If the provider allows it, have an “interview” time with him to ask questions about how he practices, what his expectations are, and what you can expect of him during a session. If nothing else, this will give you an initial impression of how the provider works.

Lastly, starting therapy doesn’t mean you have to stay forever. Set a limit on the initial number of sessions and then check in about how therapy is going and if it needs to continue. I usually set an initial limit of four sessions and then, if it is appropriate and we agree, we will set up more sessions. I hope that if you have pain in your life you don’t wait until it is unbearable before you seek help; get it before you are desperate and you’ll find that it is much more useful.

For more information on beginning therapy, please see my article Navigating Mental Health Care.

POST A COMMENT       
  

Comments
  1. There are no comments at this time.


Post a Comment

Note: All comments are moderated and there may be a delay in the publication of your comment. Please be on-topic and appropriate. Do not disclose personal information. Be respectful of other posters. Only post information that is correct and true to your knowledge. When referencing information that is not based on personal experience, please provide links to your sources. All commenters are considered to be nonmedical professionals unless explicitly stated otherwise. Promotion of your own or someone else's business or competing site is not allowed: Sharing links to sites that are relevant to the topic at hand is permitted, but advertising is not. Once submitted, comments cannot be modified or deleted by their authors. Comments that don't follow the guidelines above may be deleted without warning. Such actions are at the sole discretion of DiabetesSelfManagement.com. Comments are moderated Monday through Friday by the editors of DiabetesSelfManagement.com. The moderators are employees of R.A. Rapaport Publishing, Inc., and do not report any conflicts of interest. A privacy policy setting forth our policies regarding the collection, use, and disclosure of certain information relating to you and your use of this Web site can be found here. For more information, please read our Terms and Conditions.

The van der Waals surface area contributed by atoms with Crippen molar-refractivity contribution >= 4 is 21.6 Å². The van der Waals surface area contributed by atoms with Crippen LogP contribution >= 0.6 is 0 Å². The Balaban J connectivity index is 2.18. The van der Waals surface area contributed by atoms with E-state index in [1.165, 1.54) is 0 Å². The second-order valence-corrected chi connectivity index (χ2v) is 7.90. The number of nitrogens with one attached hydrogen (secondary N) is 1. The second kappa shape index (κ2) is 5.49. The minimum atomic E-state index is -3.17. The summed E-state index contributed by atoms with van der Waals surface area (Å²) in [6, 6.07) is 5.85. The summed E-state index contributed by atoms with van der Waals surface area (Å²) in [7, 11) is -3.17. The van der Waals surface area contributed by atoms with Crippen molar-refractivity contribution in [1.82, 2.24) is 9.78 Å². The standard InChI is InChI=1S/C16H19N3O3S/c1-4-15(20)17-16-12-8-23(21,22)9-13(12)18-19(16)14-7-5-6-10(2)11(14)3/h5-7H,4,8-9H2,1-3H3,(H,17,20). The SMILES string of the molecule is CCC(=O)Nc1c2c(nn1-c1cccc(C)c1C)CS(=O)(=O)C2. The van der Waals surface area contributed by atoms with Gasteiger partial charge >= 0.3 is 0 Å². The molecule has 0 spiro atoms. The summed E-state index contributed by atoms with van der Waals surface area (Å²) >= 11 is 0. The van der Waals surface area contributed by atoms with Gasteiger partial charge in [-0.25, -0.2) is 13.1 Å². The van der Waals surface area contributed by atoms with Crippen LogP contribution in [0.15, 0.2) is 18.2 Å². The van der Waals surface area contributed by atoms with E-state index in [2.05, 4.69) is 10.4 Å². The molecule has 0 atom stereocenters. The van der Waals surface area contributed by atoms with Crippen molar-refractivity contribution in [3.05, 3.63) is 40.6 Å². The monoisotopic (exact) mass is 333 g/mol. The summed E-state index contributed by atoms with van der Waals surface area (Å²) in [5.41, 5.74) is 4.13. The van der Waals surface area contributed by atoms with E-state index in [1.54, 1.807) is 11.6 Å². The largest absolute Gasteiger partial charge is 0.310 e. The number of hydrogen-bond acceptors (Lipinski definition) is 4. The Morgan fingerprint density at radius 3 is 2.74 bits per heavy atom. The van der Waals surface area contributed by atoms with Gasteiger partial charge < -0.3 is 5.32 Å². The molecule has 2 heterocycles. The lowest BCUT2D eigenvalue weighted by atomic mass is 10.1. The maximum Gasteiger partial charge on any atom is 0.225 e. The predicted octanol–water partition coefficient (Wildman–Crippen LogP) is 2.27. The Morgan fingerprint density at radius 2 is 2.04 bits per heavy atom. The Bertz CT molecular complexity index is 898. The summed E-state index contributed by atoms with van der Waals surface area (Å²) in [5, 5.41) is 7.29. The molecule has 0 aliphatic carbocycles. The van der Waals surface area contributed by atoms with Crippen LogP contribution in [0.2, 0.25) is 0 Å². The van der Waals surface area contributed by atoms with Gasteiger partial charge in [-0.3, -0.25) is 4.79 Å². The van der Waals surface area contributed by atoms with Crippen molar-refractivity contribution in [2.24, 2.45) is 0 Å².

Emotional Health
Worried About Diabetes? (03/26/14)
Diabetes Takes Courage (02/19/14)
The Stress Formula (02/04/14)
It's Not All in Your Head (But Your Head Can Help) (01/16/14)

 

 

Disclaimer of Medical Advice: You understand that the blog posts and comments to such blog posts (whether posted by us, our agents or bloggers, or by users) do not constitute medical advice or recommendation of any kind, and you should not rely on any information contained in such posts or comments to replace consultations with your qualified health care professionals to meet your individual needs. The opinions and other information contained in the blog posts and comments do not reflect the opinions or positions of the Site Proprietor.


Carbohydrate Restriction: An Option for Diabetes Management
Some people find that decreasing the amount of carbohydrate they eat can help with blood glucose control. Here’s what to know about this approach.

Insulin Patch Pumps: A New Tool for Type 2
Patch pumps are simpler to operate than traditional insulin pumps and may be a good option for some people with Type 2 diabetes who need insulin.

How Much Do You Know About Vitamins?
Learn what these micronutrients can and can’t do for you.

Complete table of contents
Get a FREE ISSUE
Subscription questions